ty send there for her medicines ?) The country generally level, and the roads excellent; some high hills in the dis. tance. Passed several 'gentlemen's seats' just observable from the road—with verdant lawns, neat porter's lodges' and beautiful ponds, clear as crystal, and occupied by the graceful white swans. Coachee, strange to say, gave us time to discuss a tolerable dinner at Stafford, and then, driving through Buxton, famed for its mineral springs, Wolverhampton, and two or three more places, I was set down at the Albion in Birmingham, the best town I have seen yet in Albion’s isle, and we have a fine day to see it in. The market building is immense ; imagine three of the Boston market houses put together side by side, and open in the interior up to the roof of skylights, and you will have a pretty correct notion of this. The town-hall has an elegant Corinthian colonnade on all sides.
WARWICK, 8th, 4 P. M. I have just returned from a visit to the castles of Warwick and Kenilworth-excite. ment enough to make one speechless for the rest of the day. Need I describe what a host of learned authors have already made familiar to you? However, you wished me to tell my own story in my own way, and now you may bear the infliction.* Warwick Castle is on a rock over. hanging the Avon, but a few minutes' walk from the town, and is not to be seen as you come near the grounds, till you arrive at the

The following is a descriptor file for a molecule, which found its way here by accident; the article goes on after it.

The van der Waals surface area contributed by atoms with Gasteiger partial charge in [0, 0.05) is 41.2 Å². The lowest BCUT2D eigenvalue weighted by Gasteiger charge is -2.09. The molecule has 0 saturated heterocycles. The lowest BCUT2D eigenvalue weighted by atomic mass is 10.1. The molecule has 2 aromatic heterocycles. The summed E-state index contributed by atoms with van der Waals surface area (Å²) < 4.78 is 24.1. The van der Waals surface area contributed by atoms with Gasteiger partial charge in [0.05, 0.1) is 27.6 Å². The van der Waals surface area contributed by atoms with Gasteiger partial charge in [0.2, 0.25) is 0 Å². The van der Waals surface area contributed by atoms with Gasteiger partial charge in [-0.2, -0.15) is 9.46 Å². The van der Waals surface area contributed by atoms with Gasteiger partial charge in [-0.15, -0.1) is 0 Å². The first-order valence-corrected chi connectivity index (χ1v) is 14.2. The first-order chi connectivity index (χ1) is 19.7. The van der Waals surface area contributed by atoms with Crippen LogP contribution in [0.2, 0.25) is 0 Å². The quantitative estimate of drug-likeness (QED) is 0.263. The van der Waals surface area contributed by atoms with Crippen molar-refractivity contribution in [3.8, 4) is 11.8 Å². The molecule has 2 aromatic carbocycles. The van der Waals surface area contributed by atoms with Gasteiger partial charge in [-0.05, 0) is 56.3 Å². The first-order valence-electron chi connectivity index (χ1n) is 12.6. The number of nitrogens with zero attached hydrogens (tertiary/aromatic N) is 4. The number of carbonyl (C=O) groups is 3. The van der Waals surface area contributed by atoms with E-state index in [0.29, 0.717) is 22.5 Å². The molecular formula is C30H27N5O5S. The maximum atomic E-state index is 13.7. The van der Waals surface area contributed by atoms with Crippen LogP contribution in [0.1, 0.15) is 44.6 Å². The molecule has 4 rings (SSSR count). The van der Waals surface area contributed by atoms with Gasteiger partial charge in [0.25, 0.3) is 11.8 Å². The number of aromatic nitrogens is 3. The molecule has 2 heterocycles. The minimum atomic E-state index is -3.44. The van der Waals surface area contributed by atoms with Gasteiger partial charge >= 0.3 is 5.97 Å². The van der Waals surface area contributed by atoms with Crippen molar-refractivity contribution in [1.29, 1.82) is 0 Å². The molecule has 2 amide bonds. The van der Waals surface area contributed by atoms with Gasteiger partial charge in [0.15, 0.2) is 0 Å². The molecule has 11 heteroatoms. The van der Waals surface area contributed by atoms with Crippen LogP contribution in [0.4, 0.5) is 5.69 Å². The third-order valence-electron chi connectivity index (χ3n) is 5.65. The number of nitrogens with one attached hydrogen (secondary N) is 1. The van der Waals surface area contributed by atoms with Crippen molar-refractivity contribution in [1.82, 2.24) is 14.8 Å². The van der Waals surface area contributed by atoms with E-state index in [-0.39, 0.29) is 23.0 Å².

walls. A well-dressed elderly man with a cockade like our seventy sixes,' answered my
* We say a few words more of Warwick as being a republi. can's first lesson in such matters, and a fair sample of other' noble' residences.
Bummons at the porter's lodge, and with a glance at his watch (strangers are not admitted after 11 A. M., while the family are here) took me into the • lodge' to see the porridge pot of Guy Earl of Warwick ! (an iron bowl which would contain half a barrel) and the walking stick (eight feet long) and spear and helmet of this same Guy, and then sent me up to the castle itself, through a long cir. cular pathway cut out of a solid rock, the walls on each side
green with the creeping ivy. Novice as I am in these matters, you may well suppose me awe-struck by the im. posing grandeur with which the lordly towers first burst upon the view. I passed under the battlements into the area, and found myself surrounded by massive structures of stone, forming a quadrangle, and covering three or four
Bewildered by the number of entrances on all sides, and not venturing to storm the castle by the princi. pal portico, I finally found myself in the beautiful chapel, where a person was standing before the altar whom I char. itably concluded was the Earl at his devotions. Presently entered the cicerone, a lady-like and intelligent person, * and I commenced exploring. Expecting to see nothing but dreary, antique halls, how was I delighted, when ushered into that magnificent range of apartments, extending three hundred and thirty-three feet in a line, on one side, only, of the castle, overlooking the river, and furnished in a style of which the epithet superb scarcely gives you an
* I was told that the cicerones at some of these show places, pay several thousand pounds per annum for their situations, so profitable are the fees!